[img]http://www.hometheatershack.com/gallery/file.php?n=41762&w=s[/img]Spatial Hologram M1 Turbo Version 2 Speaker Review
M1 Turbo: $4,000 per pair
by Wayne Myers
The Spatial Hologram M1 Turbo is an open-baffle 2-way dipole speaker. Two 15-inch drivers cover bass and lower-mid frequencies. One compression driver covers upper-mid and high frequencies. The tweeter is concentric with the upper bass/mid driver.
I was introduced to the M1 at the Rocky Mountain Audio Fest in Denver last fall. I was impressed by the transparency and unity of the sound, as well as by the depth of bass coverage and the precise image clarity and natural soundstage. I also enjoyed lively dynamic presentation.
The President of Spatial Audio, Clayton Shaw, explained how high-efficiency speakers like the M1 are able deliver such great dynamic range:
- Speaker and crossover components are dissipating less power, and so stay cooler and work in their optimum most-linear operating range, keeping distortion low.
- Power amps do not have to drive them very hard and are less likely to clip.
Each M1 comes packed in a two-piece tight-fitting block of spray urethane foam. Once the two halves are separated, the 3-inch thick baffle plate of the M1 is ready to be stood up. The support post fits snugly into an indentation at the bottom rear of the baffle plate, holding the M1 at the proper angle. The compression driver for the tweeter is removed from its own little compartment in the foam, is screwed into place on to the back of the upper driver, its two leads are attached by push-release terminals, and the M1 is ready to go. I was really impressed by the simplicity of the unpacking and assembly process.
The standard Black Satin finish is very attractive and seemed durable. It was fairly resistant to fingerprints. The 3-inch thick composite baffle consists of 5 layers of aluminum and MDF. The passive crossover is integral to the lower portion of the baffle. A pair of spikes was included for each speaker, but we did not use them.
Associated Review Equipment
Specifications and Measurements
An advantage of the dipole speaker type is that placement is supposedly more flexible in many rooms. While this may be true, it does not mean that setup is quick or can be done sloppily. Dipole speakers, especially with a concentric driver design, can give you amazing imaging and sound stage performance, but setup requirements are exacting. The M1 ended up sounding best with the listener's left and right ears directly on the axis of the concentric driver. Using a laser distance measurer butted up against the surface of the baffle above the driver we had a precise aiming mechanism for both horizontal and vertical angle refinements. A microphone positioned at the center-of-head point at the Listening Position (LP) was our target.
The angle at which one speaker leaned back on its support post was slightly different from the other and the imaging did not gel precisely until one speaker had a few layers of cardstock placed under its post to straighten it up. No doubt the spikes would have allowed enough adjustment to accomplish this as well. But even with the angles and distance precisely set, the imaging was still off.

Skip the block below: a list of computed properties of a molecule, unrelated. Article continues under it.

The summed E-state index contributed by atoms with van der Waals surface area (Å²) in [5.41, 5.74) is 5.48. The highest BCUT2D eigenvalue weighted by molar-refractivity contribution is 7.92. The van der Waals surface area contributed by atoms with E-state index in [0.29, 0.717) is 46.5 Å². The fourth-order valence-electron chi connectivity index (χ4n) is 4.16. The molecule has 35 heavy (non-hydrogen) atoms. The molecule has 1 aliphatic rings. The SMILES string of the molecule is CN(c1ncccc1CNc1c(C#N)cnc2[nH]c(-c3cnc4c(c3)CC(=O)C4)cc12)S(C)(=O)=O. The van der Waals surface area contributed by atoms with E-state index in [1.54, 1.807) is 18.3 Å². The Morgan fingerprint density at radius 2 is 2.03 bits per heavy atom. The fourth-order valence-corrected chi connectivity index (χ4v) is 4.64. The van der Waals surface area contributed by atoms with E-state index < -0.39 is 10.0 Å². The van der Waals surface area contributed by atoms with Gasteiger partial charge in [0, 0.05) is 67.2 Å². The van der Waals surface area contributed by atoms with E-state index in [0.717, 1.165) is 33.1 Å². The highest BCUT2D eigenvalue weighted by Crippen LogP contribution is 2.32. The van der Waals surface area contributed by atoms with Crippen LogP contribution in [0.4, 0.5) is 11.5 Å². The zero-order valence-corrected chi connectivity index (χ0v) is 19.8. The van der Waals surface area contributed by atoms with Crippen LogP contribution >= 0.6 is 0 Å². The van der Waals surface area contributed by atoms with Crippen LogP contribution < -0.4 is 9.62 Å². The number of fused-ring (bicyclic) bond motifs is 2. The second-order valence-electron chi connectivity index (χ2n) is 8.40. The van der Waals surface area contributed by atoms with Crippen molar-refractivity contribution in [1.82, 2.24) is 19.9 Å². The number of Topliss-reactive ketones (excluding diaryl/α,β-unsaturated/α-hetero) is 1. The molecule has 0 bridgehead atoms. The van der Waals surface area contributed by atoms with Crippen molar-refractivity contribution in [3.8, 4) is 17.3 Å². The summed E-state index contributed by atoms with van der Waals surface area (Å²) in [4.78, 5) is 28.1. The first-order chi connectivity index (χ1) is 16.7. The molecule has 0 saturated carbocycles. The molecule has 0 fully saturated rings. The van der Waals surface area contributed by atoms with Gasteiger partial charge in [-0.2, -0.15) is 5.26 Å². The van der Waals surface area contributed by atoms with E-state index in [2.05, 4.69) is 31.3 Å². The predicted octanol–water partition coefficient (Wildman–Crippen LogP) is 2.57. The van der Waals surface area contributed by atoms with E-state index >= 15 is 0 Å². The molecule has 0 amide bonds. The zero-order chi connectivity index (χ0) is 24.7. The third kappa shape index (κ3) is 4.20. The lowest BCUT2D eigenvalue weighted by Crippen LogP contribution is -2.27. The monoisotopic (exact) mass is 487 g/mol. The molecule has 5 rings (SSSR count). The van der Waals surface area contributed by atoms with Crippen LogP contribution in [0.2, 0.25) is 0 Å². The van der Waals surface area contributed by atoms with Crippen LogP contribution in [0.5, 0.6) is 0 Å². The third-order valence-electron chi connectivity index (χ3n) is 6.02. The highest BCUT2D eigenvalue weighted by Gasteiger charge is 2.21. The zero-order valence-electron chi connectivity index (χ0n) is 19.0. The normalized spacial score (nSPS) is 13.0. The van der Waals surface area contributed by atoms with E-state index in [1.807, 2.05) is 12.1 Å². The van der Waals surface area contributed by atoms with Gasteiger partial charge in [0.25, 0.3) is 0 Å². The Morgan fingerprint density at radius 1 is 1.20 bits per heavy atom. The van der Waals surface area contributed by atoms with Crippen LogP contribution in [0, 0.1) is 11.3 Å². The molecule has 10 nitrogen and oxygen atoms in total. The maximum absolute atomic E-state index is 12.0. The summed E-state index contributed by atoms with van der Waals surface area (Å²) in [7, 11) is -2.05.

It was not until impulse timing diagrams were used to verify precise acoustical distance from the listening position that we got it set properly. A minor mystery remains in that the physical distance was almost an inch off when the acoustical distance was exactly right. The symmetry of the room construction was excellent, and we found that the arrival times of the rear waves were also extremely close together without having to make adjustments. What luck!
Once set up, we got a monstrous wide sound stage with pinpoint-precise imaging. We had been advised to space them widely, which we did. In fact, they were placed even more widely than I would have dared to because an existing pair of speakers in the room occupied the spot where I probably would have placed them, and those other speakers were so perfectly place that I hated to move them. I would have if necessary, but ended up not having to do so, the M1 performed so well at their super-wide spacing. Even with that extreme spacing, the soundstage and imaging were natural and continuous and precise.
Others at the event commented that the soundstage was wider than ideal, and therefore it had some holes in it. I thought this myself at first, but eventually ended up believing that it was so stretched that we were hearing empty areas in recordings that one would simply not notice with other speakers and their narrower soundstages. The final test for me was the song Default by Atoms for Peace, where the entire soundstage from left to right extremes is filled with reverberation from lead vocals. I listened carefully a number of times to his track on the M1, and that reverberation filled the sound field, leaving no gaps or spaces.
The wide soundstage was useful in helping us evaluate differences between amplifiers. The stretched-out soundstage revealed individual sonic details that would normally have been smashed together with other sounds and missed.